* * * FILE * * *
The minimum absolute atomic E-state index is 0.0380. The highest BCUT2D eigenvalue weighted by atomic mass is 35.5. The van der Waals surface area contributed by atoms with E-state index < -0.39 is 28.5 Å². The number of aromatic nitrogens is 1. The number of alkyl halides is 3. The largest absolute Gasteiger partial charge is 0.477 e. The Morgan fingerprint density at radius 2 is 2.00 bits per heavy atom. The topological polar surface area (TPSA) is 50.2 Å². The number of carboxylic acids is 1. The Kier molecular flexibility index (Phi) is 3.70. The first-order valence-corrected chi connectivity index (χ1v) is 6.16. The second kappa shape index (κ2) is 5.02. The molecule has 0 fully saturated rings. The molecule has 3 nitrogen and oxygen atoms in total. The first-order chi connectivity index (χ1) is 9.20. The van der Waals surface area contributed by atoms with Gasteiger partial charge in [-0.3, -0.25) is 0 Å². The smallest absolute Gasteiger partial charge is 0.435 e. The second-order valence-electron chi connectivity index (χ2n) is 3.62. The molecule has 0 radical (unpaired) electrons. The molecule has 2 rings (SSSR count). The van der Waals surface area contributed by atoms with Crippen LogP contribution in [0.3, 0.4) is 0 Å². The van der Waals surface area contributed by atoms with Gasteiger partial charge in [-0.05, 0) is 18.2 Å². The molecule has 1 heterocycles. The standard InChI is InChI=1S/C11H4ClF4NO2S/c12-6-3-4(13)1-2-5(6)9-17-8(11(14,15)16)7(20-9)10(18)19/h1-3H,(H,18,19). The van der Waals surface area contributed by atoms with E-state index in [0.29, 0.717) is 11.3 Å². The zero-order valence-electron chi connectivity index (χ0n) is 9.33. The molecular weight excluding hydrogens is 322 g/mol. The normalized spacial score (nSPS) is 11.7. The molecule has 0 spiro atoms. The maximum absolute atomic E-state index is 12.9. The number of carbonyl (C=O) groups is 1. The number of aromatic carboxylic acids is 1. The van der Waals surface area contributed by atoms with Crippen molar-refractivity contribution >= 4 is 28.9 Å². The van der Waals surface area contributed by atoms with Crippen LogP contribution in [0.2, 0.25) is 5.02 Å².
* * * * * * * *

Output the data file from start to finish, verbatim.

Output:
The minimum absolute atomic E-state index is 0.0380. The highest BCUT2D eigenvalue weighted by atomic mass is 35.5. The van der Waals surface area contributed by atoms with E-state index < -0.39 is 28.5 Å². The number of aromatic nitrogens is 1. The number of alkyl halides is 3. The largest absolute Gasteiger partial charge is 0.477 e. The Morgan fingerprint density at radius 2 is 2.00 bits per heavy atom. The topological polar surface area (TPSA) is 50.2 Å². The number of carboxylic acids is 1. The Kier molecular flexibility index (Phi) is 3.70. The first-order valence-corrected chi connectivity index (χ1v) is 6.16. The second kappa shape index (κ2) is 5.02. The molecule has 0 fully saturated rings. The molecule has 3 nitrogen and oxygen atoms in total. The first-order chi connectivity index (χ1) is 9.20. The van der Waals surface area contributed by atoms with Gasteiger partial charge in [-0.3, -0.25) is 0 Å². The smallest absolute Gasteiger partial charge is 0.435 e. The second-order valence-electron chi connectivity index (χ2n) is 3.62. The molecule has 0 radical (unpaired) electrons. The molecule has 2 rings (SSSR count). The van der Waals surface area contributed by atoms with Crippen LogP contribution in [0.3, 0.4) is 0 Å². The van der Waals surface area contributed by atoms with Gasteiger partial charge in [-0.05, 0) is 18.2 Å². The molecule has 1 heterocycles. The standard InChI is InChI=1S/C11H4ClF4NO2S/c12-6-3-4(13)1-2-5(6)9-17-8(11(14,15)16)7(20-9)10(18)19/h1-3H,(H,18,19). The van der Waals surface area contributed by atoms with E-state index in [0.29, 0.717) is 11.3 Å². The zero-order valence-electron chi connectivity index (χ0n) is 9.33. The molecular weight excluding hydrogens is 322 g/mol. The normalized spacial score (nSPS) is 11.7. The molecule has 0 spiro atoms. The maximum absolute atomic E-state index is 12.9. The number of carbonyl (C=O) groups is 1. The number of aromatic carboxylic acids is 1. The van der Waals surface area contributed by atoms with Crippen molar-refractivity contribution >= 4 is 28.9 Å². The van der Waals surface area contributed by atoms with Crippen LogP contribution in [0.2, 0.25) is 5.02 Å².